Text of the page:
Skip to Main Content

Global Trade Practices

This guide is intended to help students identify important resources and search tools.

Avoid Plagiarism

Plagiarism is using another person's work without acknowledgment, making it appear to be one's own. 

How to Avoid It: Ideas, words, pictures, or other intellectual content, taken from another source must be acknowledged in a citation that gives credit to a source. 

Intentional and unintentional plagiarism are considered instances of academic misconduct and are subject to disciplinary action such as:

  • Failure of the assignment
  • Failure of the course
  • Dismissal from the university

Common forms of plagiarism: 

  • Aggregate plagiarism: Citing sources, but with no or little original material from you. 
  • Paper-cloning plagiarism: Purchasing another person's paper to submit as your own. 
  • Self-plagiarism: Recycling a paper you wrote for a previous class, making little to no changes and not citing yourself.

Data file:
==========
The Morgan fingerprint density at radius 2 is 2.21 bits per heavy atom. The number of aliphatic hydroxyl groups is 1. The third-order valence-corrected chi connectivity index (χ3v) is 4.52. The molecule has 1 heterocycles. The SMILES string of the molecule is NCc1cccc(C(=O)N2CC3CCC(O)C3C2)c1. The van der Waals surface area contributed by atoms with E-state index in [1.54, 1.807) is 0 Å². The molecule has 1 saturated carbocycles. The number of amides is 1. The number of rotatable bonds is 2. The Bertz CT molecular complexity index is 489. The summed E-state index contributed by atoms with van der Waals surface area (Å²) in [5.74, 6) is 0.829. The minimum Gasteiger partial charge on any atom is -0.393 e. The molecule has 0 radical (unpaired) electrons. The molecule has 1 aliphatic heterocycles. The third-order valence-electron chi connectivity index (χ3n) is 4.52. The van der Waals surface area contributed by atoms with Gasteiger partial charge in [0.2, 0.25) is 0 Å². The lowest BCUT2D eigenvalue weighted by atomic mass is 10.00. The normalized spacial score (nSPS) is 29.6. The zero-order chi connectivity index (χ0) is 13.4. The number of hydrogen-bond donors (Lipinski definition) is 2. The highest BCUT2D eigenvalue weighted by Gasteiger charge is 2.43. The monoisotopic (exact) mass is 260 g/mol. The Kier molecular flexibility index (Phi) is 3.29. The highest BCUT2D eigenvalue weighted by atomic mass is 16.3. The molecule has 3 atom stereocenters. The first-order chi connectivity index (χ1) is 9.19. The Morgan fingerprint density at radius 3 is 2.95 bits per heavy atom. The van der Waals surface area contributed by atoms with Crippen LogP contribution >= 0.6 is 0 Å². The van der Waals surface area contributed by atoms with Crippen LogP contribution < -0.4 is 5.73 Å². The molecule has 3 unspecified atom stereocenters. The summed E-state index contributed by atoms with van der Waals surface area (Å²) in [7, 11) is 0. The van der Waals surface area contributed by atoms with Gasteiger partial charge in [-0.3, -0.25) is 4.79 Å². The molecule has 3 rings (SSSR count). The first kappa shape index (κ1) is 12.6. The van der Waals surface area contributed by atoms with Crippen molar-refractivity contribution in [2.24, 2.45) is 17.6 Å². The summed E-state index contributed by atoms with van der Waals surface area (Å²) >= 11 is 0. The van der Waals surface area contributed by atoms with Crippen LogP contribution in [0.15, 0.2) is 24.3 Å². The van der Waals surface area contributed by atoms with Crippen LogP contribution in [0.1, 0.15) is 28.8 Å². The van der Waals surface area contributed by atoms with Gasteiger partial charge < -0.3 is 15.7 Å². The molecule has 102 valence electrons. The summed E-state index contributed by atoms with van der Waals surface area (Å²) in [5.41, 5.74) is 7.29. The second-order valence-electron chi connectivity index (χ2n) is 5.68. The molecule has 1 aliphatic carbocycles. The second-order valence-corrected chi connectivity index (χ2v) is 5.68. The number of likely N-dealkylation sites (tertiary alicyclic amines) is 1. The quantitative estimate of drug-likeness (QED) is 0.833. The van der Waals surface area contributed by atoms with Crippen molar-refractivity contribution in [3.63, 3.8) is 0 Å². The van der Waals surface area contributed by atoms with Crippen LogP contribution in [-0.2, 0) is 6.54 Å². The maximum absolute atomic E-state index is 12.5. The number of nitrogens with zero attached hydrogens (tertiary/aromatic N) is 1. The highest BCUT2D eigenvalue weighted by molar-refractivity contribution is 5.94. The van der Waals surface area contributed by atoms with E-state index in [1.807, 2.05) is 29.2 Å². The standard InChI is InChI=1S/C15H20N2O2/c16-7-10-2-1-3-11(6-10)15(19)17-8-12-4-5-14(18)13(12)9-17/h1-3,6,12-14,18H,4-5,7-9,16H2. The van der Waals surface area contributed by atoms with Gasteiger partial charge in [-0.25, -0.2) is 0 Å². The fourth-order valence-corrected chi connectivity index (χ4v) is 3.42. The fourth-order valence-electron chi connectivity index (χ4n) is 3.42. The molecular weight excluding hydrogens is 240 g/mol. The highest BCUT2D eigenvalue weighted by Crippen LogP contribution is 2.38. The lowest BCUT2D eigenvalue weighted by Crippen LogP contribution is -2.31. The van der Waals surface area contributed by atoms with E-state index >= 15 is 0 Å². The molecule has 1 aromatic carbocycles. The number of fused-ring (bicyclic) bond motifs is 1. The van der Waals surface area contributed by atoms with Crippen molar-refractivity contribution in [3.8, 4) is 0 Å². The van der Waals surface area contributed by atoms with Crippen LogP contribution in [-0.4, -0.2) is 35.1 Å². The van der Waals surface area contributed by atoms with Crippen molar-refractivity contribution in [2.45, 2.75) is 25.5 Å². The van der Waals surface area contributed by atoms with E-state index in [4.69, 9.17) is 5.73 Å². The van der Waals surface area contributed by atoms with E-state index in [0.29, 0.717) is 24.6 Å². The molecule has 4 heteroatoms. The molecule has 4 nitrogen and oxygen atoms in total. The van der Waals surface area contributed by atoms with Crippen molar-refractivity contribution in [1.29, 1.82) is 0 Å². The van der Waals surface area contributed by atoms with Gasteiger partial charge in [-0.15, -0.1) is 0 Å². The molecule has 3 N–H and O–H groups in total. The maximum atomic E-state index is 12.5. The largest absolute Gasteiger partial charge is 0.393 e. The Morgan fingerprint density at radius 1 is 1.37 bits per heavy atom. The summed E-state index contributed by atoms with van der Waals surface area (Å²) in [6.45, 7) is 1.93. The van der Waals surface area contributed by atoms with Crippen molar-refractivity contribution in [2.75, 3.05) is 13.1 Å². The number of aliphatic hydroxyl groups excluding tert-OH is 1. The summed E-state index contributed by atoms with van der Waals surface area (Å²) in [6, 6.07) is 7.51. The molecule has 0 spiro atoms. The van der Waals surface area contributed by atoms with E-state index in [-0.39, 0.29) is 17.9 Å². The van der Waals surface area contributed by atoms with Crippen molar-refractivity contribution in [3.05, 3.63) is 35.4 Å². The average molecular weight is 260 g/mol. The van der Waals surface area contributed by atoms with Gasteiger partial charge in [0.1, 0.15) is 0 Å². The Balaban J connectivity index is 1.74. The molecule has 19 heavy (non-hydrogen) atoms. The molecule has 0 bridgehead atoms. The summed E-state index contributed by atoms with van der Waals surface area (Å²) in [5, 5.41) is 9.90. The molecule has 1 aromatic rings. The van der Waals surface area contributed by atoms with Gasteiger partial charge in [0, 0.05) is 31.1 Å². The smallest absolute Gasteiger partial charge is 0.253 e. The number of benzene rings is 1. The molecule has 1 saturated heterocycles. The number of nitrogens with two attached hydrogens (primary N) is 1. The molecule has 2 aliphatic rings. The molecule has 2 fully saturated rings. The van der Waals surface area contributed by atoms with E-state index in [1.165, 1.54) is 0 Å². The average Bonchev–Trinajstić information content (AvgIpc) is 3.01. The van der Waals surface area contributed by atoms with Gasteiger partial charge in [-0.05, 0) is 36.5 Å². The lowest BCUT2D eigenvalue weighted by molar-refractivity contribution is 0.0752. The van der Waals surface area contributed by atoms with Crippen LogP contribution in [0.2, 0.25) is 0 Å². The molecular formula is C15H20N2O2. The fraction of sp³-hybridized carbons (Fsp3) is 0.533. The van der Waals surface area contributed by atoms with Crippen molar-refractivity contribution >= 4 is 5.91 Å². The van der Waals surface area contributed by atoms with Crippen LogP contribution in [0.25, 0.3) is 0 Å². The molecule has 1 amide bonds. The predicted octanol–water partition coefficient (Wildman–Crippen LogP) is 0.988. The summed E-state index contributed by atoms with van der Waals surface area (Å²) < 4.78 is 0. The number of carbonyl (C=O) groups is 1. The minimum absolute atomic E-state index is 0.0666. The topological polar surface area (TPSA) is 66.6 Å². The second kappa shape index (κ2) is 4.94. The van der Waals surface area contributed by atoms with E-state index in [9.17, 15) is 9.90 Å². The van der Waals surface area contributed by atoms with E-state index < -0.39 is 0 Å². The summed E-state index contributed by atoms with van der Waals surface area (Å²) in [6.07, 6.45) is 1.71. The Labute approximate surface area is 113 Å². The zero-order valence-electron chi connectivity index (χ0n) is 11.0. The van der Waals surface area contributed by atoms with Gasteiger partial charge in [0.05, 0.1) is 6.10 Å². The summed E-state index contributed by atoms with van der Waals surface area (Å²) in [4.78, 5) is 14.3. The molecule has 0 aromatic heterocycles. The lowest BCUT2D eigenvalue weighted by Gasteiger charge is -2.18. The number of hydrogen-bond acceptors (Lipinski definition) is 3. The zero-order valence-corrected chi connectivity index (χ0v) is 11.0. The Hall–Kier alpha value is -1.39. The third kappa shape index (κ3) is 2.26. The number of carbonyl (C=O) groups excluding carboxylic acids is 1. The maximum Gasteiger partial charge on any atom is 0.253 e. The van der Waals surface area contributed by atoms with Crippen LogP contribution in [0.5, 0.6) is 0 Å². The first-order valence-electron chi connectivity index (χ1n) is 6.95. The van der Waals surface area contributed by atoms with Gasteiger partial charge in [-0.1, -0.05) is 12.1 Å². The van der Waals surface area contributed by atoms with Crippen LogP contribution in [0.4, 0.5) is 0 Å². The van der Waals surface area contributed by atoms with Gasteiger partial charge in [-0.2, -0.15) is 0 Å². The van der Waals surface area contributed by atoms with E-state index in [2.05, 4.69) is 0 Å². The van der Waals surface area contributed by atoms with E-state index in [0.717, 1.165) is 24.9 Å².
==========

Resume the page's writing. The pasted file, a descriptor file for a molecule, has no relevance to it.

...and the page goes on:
• Copy/Paste plagiarism: Copying large chunks of someone else's work and including them in your assignment.


  • Paraphrase: Putting another person's ideas into your own words. This is not a quote, but you still need a citation giving credit for the idea. 
  • Verbatim: An exact quoting of words, with no changes. All quotes should be verbatim. 
  • Citation: This contains all the information one needs to find an article: author, title, date, publisher, etc. These can also be footnotes or endnotes that point to items in your bibliography
  • Bibliography: A list of books and articles. At the end of the paper, this is sometimes called "References" or "Works Cited." 

It is the responsibility of the student submitting the assignment to know, understand, and comply with the Student Academic Ethics Policy. 

Additional plagiarism resources: 

Content adapted from NMSU Library